Living organ donation saves two lives

Garret Fenner is almost the second son Sara Anderson never had.

If he’s at Anderson’s house playing with his son Caiden, which is common, and he’s craving a snack, which is also common, he knows which cupboard the bowl and cereal are in.

Anderson, a quality and accreditation specialist at Sanford Health in Fargo, North Dakota, said she would do whatever she could to help Garret.

So when Anderson learned that Garret was in desperate need of a kidney, due to a diagnosis of focal segmental glomerulosclerosis (FSGS), she wanted to show him that she meant it.

FSGS is a serious condition in which scar tissue develops on various parts of the kidneys, which are responsible for filtering waste products from the blood.

“He ended up having to have both kidneys removed. I am of the same blood group as him. So let’s see what we can do,” she said.

Make sure the parts match

When it came to whether Anderson was a perfect match for Garret, it was like putting together a long, complicated, and arduous puzzle.

You know those. Where each piece is the same color, and there are no identifiable strokes.

Anderson and Garret underwent the first rounds of tests to determine if the donation would work. A donations coordinator called Anderson with good news, saying everything looked good. But, they would like to do some additional testing to make sure Anderson was a perfect match.

That meant Anderson would have to go to the University of Minnesota and go through a full day of end-to-end testing.

“At the very end (of the day), we found out that I was not a direct match for Garret,” Anderson said.

Considering both the emotional connection they had and the amount of work they had done so far, it was hard to accept.

However, it wasn’t all bad news.

The donations committee had approved Anderson for the surgery. They explained that if Anderson wanted to continue kidney donation, she could still get a healthy kidney for Garret.

She could sign up for the National Kidney Registry, donate her kidney to someone else who needed it, and Garret could get a kidney from someone else.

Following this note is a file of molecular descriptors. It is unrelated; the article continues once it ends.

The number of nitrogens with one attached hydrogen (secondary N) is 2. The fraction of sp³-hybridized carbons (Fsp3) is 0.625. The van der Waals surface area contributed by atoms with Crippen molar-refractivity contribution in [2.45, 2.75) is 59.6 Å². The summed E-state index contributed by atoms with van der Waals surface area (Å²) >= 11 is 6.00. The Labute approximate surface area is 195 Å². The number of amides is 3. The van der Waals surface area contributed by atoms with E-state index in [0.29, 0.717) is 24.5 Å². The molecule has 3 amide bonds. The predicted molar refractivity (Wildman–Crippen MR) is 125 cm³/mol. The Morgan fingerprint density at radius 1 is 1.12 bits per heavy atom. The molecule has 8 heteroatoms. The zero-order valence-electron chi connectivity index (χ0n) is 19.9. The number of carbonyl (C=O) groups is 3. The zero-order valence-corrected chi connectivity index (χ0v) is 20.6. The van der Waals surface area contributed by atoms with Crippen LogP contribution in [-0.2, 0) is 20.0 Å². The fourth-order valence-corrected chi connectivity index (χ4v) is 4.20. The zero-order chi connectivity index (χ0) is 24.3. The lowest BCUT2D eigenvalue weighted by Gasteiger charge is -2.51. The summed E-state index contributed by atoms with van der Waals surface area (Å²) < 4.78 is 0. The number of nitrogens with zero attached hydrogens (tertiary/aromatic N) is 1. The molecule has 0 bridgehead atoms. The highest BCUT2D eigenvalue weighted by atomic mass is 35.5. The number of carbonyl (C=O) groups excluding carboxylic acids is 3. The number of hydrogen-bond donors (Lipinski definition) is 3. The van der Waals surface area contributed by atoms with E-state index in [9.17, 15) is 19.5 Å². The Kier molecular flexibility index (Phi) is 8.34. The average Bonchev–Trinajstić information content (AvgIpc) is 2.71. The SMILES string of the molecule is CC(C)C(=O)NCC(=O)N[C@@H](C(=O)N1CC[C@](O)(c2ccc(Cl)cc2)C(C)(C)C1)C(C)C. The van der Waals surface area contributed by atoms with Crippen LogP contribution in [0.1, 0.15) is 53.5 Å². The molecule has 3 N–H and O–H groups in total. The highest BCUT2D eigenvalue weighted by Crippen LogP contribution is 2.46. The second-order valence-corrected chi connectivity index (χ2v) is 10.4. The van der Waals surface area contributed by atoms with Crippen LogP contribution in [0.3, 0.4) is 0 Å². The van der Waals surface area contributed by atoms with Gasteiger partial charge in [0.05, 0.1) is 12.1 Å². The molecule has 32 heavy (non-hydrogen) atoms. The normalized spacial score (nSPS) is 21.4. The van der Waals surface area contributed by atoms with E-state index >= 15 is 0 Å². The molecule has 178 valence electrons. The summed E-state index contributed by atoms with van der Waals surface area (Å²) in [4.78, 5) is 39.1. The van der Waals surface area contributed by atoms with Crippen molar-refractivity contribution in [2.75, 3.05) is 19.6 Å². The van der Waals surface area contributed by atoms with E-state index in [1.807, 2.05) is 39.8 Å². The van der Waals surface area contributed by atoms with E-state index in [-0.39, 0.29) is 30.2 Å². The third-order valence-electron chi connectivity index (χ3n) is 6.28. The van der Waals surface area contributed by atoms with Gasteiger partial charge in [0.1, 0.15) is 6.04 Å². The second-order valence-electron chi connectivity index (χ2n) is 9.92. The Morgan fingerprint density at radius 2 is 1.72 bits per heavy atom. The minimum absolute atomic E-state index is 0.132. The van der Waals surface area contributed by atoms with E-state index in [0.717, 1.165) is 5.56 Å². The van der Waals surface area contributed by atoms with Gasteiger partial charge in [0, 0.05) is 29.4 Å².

“He could still have his kidney, even if I couldn’t give him one. That’s what we ended up doing because this trip was all about making sure Garret got what he needed. And it was to get that kidney,” Anderson explained.

2 steps forward, 1 step back

Garret had both of his kidneys removed in February 2020 at the University of Minnesota Children’s Hospital in Minneapolis. He is on dialysis and has lived there ever since.

Anderson said that due to the unexpected pivot they had to do, she still had to undergo more tests. Luckily, she didn’t have to travel back and forth between Fargo and Minneapolis.

“It was so nice to be able to do all my tests that I needed to do – my blood tests, my urinalysis, my tests, I was able to do it here at Sanford. Using electronic medical records, they were able to send everything directly to the University of Minnesota,” she said.

Fast forward to April 2020. The University of Minnesota said all of his results looked good and asked him to come a full day to take a last look at everything.

You’ve probably heard of the phrase “same song, different verse.” Unfortunately for Garrett and Anderson, that’s the melody they heard.

“The committee first approved everything. Garret looked good. All of his numbers looked good for surgery. Then we looked at him and our numbers didn’t match perfectly because he was only 14 years old. At the time, the numbers did not match perfectly.